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CHAPTER 10

HYDROSTATIC AND HYDRAULIC MACHINES

CHAPTER LEARNING OBJECTIVES

Upon completion of this chapter, you will be able to do the following:

  • Explain the difference between hydrostatic and hydraulic liquids.
  • Discuss the uses of hydrostatic machines.
  • Discuss the uses of hydraulic machines.

In this chapter we will discuss briefly the pressure of liquids: (1) hydrostatic (liquids at rest) and (2) hydraulic (liquids in motion). We will discuss the operation of hydrostatic and hydraulic machines and give applications for both types.

HYDROSTATIC PRESSURE

You know that liquids exert pressure. The pressure exerted by seawater, or by any liquid at rest, is known as hydrostatic pressure.

If you are billeted on a submarine, you are more conscious of the hydrostatic pressure of seawater. When submerged, your submarine is squeezed from all sides by this pressure. A deep-sea diving submarine must be able to withstand the terrific force of water at great depths. Therefore, the air pressure within it must be equal to the hydrostatic pressure surrounding it.

PRINCIPLES OF HYDROSTATIC PRESSURE

In chapter 9 you found out that all fluids exert pressure in all directions. Thatís simple enough. How great is the pressure? Try a little experiment. Place a pile of blocks in front of you on the table. Stick the tip of your finger under the first block from the top. Not much pressure on your finger, is there? Stick it between the third and fourth blocks. The pressure on your finger has increased. Now slide your finger under the bottom block in the pile. There you will find the pressure is greatest. The pressure increases as you go lower in the pile. You might say that pressure increases with depth. The same is true in liquids. The deeper you go, the greater the pressure becomes. However, depth isnít the whole story.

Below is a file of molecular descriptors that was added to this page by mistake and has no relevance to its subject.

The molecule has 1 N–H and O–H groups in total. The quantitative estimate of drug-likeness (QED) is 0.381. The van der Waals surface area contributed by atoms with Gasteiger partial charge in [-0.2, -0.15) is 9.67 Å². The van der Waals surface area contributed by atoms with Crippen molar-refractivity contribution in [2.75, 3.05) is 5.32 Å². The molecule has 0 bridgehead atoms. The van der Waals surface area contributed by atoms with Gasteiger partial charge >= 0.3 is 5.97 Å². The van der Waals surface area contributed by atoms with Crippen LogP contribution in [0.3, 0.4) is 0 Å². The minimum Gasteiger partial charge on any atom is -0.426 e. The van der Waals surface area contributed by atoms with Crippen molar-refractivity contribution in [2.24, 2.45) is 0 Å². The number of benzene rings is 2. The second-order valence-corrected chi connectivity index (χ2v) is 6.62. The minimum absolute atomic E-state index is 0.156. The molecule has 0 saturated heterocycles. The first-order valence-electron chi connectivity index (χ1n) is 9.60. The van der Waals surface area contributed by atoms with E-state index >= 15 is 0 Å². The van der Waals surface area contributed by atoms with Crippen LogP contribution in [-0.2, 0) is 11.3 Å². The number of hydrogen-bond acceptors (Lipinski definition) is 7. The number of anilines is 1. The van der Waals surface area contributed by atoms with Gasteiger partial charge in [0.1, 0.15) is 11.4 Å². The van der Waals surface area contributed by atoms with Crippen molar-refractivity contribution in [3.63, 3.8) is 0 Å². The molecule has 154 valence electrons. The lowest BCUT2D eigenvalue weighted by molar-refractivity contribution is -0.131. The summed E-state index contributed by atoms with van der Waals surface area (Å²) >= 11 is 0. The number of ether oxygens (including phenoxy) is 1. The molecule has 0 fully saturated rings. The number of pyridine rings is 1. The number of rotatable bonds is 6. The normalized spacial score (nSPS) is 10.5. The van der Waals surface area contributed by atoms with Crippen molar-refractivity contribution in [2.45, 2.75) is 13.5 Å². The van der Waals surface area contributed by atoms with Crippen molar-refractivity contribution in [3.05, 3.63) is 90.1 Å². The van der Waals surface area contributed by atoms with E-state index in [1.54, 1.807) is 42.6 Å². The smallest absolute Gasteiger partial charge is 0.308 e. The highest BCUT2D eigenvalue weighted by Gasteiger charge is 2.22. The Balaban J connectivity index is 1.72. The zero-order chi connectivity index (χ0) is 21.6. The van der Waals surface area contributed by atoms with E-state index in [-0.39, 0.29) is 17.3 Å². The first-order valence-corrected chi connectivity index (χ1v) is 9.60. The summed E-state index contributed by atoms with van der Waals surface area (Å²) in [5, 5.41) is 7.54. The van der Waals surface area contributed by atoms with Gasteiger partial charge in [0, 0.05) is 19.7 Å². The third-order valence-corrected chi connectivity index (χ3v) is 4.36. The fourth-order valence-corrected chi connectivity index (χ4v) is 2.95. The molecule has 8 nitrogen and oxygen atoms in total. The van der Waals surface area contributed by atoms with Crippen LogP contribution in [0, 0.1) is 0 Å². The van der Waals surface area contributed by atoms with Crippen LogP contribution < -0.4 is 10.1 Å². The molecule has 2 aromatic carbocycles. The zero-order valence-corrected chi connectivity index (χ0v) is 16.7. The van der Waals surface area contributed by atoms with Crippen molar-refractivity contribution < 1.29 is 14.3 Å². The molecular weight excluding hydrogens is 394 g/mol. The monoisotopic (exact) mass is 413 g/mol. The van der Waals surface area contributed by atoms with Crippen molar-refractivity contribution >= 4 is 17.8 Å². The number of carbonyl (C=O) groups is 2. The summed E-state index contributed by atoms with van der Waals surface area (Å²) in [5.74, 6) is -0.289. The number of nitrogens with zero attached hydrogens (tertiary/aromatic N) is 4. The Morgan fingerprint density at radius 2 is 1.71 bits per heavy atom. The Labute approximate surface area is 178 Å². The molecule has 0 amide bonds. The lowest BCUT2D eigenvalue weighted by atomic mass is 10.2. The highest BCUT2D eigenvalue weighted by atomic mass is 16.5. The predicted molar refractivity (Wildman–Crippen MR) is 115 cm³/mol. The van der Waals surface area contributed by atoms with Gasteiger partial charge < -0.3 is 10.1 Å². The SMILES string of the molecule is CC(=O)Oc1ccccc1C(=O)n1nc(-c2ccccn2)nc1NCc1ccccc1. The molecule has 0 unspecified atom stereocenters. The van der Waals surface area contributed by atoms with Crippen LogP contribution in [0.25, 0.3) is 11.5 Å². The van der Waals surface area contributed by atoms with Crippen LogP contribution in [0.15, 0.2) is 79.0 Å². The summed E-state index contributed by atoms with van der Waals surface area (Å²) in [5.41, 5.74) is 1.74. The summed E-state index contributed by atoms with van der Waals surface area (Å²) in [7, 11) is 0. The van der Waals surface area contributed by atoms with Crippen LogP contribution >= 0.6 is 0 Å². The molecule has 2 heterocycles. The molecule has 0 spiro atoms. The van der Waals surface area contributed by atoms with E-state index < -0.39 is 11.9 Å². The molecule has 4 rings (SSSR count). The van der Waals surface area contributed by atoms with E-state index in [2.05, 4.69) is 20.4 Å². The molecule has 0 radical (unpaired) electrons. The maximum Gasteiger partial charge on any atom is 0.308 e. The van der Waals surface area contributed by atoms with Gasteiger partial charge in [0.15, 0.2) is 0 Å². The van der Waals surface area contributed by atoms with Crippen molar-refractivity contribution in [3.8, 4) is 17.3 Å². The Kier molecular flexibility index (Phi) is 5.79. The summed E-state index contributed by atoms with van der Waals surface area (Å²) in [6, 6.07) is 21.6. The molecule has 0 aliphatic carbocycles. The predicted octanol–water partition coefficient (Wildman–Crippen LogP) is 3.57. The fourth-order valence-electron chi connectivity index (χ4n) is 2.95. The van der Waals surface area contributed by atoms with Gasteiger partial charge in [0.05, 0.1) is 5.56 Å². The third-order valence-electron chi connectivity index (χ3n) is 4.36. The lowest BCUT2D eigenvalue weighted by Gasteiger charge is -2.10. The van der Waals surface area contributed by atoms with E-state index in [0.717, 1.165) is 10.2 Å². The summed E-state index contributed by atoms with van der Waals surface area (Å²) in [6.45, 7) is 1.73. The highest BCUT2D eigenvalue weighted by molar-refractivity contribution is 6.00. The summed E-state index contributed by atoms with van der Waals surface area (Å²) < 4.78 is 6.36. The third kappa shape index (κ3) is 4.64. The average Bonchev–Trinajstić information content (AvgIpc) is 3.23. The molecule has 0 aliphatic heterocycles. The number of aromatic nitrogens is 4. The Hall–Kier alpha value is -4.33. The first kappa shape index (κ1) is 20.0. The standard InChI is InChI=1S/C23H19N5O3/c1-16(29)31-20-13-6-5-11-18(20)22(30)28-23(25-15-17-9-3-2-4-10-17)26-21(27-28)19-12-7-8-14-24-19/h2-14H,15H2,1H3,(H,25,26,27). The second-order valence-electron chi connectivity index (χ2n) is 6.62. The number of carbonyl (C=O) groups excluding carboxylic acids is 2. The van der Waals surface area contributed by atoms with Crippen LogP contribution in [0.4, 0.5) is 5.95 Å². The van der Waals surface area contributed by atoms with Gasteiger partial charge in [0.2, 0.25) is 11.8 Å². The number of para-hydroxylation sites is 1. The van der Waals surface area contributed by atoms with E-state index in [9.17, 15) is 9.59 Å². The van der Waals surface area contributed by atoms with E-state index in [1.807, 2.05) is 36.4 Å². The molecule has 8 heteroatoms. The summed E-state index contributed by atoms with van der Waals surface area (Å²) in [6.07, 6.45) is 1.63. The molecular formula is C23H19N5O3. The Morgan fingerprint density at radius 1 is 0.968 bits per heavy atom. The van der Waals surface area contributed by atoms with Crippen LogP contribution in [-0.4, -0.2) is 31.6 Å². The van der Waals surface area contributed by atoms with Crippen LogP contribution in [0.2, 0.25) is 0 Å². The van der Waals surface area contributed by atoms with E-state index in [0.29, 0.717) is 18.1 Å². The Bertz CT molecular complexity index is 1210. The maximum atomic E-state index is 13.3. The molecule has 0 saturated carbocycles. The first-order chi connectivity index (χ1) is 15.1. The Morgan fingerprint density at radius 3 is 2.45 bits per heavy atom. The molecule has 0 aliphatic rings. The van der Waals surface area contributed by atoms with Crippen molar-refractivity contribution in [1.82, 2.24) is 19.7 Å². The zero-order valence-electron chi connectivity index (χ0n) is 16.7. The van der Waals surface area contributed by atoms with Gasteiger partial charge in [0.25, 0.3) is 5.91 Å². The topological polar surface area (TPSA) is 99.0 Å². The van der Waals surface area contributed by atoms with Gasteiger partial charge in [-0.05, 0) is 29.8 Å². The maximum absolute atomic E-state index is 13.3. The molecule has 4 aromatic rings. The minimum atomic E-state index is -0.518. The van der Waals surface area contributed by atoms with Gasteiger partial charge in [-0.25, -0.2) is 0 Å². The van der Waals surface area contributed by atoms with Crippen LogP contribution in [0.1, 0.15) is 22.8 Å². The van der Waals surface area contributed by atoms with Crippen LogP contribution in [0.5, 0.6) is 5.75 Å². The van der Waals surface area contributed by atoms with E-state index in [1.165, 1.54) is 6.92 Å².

Suppose the blocks in the preceding paragraph were made of lead. The pressure at any level in the pile would be considerably greater. Or suppose they were blocks of balsa wood-then the pressure at each level wouldnít be as great. Pressure, then, depends not only on the depth, but also on the weight of the material. Since you are dealing with pressureóforce per unit of area, you will also be dealing with weight per unit of volume-or density.

When you talk about the density of a substance, you are talking about its weight per cubic foot or per cubic inch. For example, the density of water is 62.5 pounds per cubic foot; the density of lead is 710 pounds per cubic foot. However, to say that lead is heavier than water isnít a true statement. For instance, a 22-caliber bullet is the same density as a pail of water, but the pail of water is much heavier. It is true, however, that a cubic foot of lead is much heavier than a cubic foot of water.

Pressure depends on two principles-depth and density. You can easily find the pressure at any depth in any liquid by using the following formula:

    P= H x D

in which

    P = pressure, in lb per sq in. or lb per sq ft

    H = depth of the point, measured in feet or inches

and

    D = density in lb per cu in. or lb per cu ft

Note: If you use inches in your computation, you must use them throughout; if you use feet, you must use them throughout.

What is the pressure on 1 square foot of the surface of a submarine if the submarine is 200 feet below the surface? Using the formula:

    P= H x D

    P= 200 x 62.5 = 12,500 lb per sq ft

Every square foot of the subís surface that is at that depth has a force of more than 6 tons pushing in on it. If the height of the hull is 20 feet and the area in question is between the subís top and bottom, you can see that the pressure on the hull will be at least (200 Ė 10) x 62.5 = 11,875 pounds per square foot. The greatest pressure will be (200 + 10) x 62.5= 13,125 pounds per square foot. Obviously, the hull has to be very strong to withstand such pressures.



 


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